How to choose a President

How to choose a President October 13, 2011

The primaries are coming! The primaries are coming!

Not quite what Paul Revere yelled, but a scary proposition, nevertheless.

The primaries – the first step in the election of the President. The whole process is like a horse race: lots of contenders, some favorites, some long shots. The contenders are paraded out in front of us in “debates” and the media pundits express their opinions and biases.

Gradually the field is whittled down until there are two main contenders, one wearing blue and one wearing red, and they battle it out to a chad-counting photo-finish.

But in this horse race we rarely make a decision on which horse to put our money on by examining their “form”. We bet mainly based on how the horse looks and sounds during the parade before the starting line is raised.

So let’s drop the horse racing metaphor and get down to business.

It’s just my opinion, but I think that the guy who gets chosen for president is the one who looks and talks the best.

Let’s go back three presidents: Clinton looked and talked better than George Bush in 1992 and better than Bob Dole in 1996.

In my opinion, there wasn’t much to choose between George W. Bush and Al Gore in 2000, so it was really close.

Bush vs Kerry in 2004 was also relatively close, but Kerry’s somewhat aristocratic mien lost to the Bush “man in the street” persona.

And finally we come to 2008 where the smoothness of Obama completely overwhelmed the grittiness of McCain.

I apologize if I upset anyone by this, but I honestly think that is how the majority of voters operate.

So what do I propose?

There is a simple principle in Scientology that came from the time when L. Ron Hubbard was building the Church and was laying down the policies that the Church would follow.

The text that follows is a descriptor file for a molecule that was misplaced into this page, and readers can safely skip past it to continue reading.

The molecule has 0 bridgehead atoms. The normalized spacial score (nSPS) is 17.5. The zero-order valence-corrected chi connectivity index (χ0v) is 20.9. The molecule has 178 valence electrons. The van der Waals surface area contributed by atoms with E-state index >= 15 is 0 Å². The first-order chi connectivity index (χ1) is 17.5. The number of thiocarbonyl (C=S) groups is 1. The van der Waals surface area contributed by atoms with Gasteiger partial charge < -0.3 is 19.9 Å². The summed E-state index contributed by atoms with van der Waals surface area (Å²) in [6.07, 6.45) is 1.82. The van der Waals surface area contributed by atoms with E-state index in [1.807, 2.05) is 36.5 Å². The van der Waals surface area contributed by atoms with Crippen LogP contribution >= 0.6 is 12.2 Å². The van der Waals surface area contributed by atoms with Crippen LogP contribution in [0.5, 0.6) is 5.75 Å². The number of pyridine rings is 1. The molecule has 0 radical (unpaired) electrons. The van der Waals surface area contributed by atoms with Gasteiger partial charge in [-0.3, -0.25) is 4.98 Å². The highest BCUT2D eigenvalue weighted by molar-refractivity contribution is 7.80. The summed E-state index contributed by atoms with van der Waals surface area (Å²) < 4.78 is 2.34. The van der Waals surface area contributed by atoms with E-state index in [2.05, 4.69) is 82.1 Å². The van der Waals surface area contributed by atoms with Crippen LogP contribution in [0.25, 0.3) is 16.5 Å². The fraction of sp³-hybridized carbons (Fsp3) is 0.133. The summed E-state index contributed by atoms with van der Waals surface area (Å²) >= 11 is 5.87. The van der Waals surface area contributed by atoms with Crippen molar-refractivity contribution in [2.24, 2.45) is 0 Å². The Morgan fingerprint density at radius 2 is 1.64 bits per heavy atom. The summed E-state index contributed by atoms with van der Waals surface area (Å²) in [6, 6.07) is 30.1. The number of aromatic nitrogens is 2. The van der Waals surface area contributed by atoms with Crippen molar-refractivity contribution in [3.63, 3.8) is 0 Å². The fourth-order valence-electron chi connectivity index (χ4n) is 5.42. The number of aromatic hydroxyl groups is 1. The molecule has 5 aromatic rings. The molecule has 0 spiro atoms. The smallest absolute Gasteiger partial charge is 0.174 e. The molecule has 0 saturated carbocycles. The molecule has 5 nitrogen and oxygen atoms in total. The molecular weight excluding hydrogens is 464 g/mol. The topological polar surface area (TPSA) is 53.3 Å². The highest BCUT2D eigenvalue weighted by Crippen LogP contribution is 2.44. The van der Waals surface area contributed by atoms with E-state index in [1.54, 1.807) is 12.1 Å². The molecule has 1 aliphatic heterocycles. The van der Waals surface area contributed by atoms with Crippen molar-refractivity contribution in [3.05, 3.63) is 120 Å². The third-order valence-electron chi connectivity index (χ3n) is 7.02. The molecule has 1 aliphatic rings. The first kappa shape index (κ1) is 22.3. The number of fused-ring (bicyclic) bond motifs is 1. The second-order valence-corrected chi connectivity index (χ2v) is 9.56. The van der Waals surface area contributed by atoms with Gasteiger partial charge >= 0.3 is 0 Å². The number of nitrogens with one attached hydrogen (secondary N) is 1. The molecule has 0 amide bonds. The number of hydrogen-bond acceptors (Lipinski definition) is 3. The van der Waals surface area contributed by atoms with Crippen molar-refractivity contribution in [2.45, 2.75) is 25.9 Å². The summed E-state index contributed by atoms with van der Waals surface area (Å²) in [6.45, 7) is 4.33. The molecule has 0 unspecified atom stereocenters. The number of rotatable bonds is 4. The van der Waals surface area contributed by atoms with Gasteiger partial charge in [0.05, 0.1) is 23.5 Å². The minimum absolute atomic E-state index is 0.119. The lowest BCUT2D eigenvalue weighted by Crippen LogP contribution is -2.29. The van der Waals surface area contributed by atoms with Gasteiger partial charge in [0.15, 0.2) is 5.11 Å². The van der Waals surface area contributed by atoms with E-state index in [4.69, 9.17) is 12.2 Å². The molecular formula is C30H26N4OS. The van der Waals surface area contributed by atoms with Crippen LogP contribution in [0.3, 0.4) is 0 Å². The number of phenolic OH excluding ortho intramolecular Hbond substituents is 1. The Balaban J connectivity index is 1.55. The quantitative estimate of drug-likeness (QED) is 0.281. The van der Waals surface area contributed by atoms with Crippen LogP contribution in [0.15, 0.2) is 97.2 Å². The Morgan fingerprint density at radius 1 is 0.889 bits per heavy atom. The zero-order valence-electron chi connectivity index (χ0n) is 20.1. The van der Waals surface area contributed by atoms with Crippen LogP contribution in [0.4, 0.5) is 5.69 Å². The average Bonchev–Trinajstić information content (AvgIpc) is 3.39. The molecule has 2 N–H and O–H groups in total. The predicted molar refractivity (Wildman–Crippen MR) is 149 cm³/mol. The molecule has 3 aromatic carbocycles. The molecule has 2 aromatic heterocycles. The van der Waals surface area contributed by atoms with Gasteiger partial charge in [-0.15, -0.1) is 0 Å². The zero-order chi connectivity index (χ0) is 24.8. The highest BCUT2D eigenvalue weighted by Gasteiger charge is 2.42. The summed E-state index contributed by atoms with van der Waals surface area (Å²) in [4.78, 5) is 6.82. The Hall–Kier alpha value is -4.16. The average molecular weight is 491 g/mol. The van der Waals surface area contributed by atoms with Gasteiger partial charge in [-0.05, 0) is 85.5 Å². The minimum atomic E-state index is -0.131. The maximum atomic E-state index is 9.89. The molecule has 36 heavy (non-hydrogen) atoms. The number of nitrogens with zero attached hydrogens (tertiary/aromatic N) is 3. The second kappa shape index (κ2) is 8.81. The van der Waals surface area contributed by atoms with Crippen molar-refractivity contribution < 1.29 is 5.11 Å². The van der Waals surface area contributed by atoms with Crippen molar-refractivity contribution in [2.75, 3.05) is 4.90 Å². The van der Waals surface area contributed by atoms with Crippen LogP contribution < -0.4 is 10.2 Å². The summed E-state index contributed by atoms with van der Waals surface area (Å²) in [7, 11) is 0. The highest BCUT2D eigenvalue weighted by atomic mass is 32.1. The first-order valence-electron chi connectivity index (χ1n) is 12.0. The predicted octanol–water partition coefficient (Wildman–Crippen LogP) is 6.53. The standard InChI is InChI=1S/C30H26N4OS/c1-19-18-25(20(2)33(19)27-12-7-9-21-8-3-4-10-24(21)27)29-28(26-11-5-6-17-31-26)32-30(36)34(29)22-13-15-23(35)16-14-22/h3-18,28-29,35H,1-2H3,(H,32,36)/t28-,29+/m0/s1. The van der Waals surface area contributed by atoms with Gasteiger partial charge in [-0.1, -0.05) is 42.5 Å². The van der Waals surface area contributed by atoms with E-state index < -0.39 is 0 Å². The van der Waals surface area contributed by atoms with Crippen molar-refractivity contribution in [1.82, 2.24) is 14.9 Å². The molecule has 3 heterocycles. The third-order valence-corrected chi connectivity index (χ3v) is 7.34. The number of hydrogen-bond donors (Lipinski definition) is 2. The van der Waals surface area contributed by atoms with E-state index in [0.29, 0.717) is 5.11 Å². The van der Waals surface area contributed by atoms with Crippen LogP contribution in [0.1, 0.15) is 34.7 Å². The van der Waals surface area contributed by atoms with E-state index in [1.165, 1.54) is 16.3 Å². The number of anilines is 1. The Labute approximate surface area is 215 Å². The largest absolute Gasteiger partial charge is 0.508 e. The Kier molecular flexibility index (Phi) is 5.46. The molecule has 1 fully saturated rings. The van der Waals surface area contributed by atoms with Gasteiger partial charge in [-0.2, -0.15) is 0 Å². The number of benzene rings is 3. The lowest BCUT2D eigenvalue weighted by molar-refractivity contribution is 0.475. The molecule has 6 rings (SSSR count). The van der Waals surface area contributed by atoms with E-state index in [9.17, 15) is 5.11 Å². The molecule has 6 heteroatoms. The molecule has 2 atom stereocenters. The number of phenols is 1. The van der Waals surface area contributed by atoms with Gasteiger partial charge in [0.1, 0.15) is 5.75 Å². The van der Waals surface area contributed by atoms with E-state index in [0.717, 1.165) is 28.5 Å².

This principle is “Look Don’t Listen.”

It comes from an article of the same title, written by L. Ron Hubbard in 1972. The article is about the running of a Church of Scientology, but the main thrust is that “The scene is right before one’s eyes,” and he gives some examples:

“Products are appearing or they are not. Bad products are occurring or good products….You can’t know what’s happening in a kitchen by talking to the cook. Because he’s not cooking just then. You can’t know how good the food is without tasting it. You don’t know really how clean a floor is without wiping at it. You don’t know how clean an icebox is without smelling it.”

“Look” is used here to mean more than pointing your eyes at, it means “to inspect something with a view to establishing it’s merits” (from the Oxford American dictionary).

So how do you apply this to choosing a President?

  • You look at his/her voting record: Does he/she vote for the things you support and against the things you are against? Is he/she consistent? Does he/she vote for issue X one time and against it another? Does he/she follow the party line or does he/she stick to his/her principles?
  • You look at the district he/she represents and the condition it’s in. What are the unemployment figures? What has he/she done to improve the lot of the people in his/her district?
  • If he/she has never been in politics before you look at his/her record outside. Let’s say he/she was a businessperson. Was he/she successful? How did he/she treat his/her employees?

There is a lot of looking you can do. Sure, you can listen to what the candidates have to say in the debates and you can look at how pretty they are, but give those things minor weight when making your decision.

Remember: Look don’t listen!

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